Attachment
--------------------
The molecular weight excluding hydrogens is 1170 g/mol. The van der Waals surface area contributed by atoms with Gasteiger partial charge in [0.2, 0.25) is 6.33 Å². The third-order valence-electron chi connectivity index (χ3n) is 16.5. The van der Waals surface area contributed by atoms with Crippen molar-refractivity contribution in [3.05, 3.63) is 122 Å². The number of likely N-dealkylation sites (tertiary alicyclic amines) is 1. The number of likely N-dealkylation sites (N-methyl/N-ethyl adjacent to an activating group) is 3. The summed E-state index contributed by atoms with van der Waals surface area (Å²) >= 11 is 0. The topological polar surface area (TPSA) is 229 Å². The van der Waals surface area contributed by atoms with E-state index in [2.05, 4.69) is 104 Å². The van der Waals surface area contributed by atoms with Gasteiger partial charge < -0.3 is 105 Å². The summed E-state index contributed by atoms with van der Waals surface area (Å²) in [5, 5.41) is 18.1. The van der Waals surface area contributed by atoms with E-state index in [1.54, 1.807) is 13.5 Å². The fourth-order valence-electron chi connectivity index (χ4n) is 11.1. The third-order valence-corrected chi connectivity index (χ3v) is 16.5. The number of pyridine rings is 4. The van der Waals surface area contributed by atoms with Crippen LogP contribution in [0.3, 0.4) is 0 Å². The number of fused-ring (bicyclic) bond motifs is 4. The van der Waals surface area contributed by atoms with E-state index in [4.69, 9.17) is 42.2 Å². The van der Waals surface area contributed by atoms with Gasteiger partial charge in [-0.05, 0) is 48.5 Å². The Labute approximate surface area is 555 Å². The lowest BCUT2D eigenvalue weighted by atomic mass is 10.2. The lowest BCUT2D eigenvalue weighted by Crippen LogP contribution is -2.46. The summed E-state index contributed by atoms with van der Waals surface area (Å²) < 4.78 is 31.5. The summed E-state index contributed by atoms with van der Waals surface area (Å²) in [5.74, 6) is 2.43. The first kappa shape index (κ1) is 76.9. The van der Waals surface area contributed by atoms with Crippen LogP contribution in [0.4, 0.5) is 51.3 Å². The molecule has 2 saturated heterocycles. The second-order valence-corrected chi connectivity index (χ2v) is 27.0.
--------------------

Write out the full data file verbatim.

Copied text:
The molecular weight excluding hydrogens is 1170 g/mol. The van der Waals surface area contributed by atoms with Gasteiger partial charge in [0.2, 0.25) is 6.33 Å². The third-order valence-electron chi connectivity index (χ3n) is 16.5. The van der Waals surface area contributed by atoms with Crippen molar-refractivity contribution in [3.05, 3.63) is 122 Å². The number of likely N-dealkylation sites (tertiary alicyclic amines) is 1. The number of likely N-dealkylation sites (N-methyl/N-ethyl adjacent to an activating group) is 3. The summed E-state index contributed by atoms with van der Waals surface area (Å²) >= 11 is 0. The topological polar surface area (TPSA) is 229 Å². The van der Waals surface area contributed by atoms with E-state index in [2.05, 4.69) is 104 Å². The van der Waals surface area contributed by atoms with Gasteiger partial charge < -0.3 is 105 Å². The summed E-state index contributed by atoms with van der Waals surface area (Å²) in [5, 5.41) is 18.1. The van der Waals surface area contributed by atoms with E-state index in [1.54, 1.807) is 13.5 Å². The fourth-order valence-electron chi connectivity index (χ4n) is 11.1. The third-order valence-corrected chi connectivity index (χ3v) is 16.5. The number of pyridine rings is 4. The van der Waals surface area contributed by atoms with Crippen LogP contribution in [0.3, 0.4) is 0 Å². The number of fused-ring (bicyclic) bond motifs is 4. The van der Waals surface area contributed by atoms with E-state index in [4.69, 9.17) is 42.2 Å². The van der Waals surface area contributed by atoms with Gasteiger partial charge in [-0.05, 0) is 48.5 Å². The Labute approximate surface area is 555 Å². The lowest BCUT2D eigenvalue weighted by atomic mass is 10.2. The lowest BCUT2D eigenvalue weighted by Crippen LogP contribution is -2.46. The summed E-state index contributed by atoms with van der Waals surface area (Å²) < 4.78 is 31.5. The summed E-state index contributed by atoms with van der Waals surface area (Å²) in [5.74, 6) is 2.43. The first kappa shape index (κ1) is 76.9. The van der Waals surface area contributed by atoms with Crippen LogP contribution in [0.4, 0.5) is 51.3 Å². The molecule has 2 saturated heterocycles. The second-order valence-corrected chi connectivity index (χ2v) is 27.0.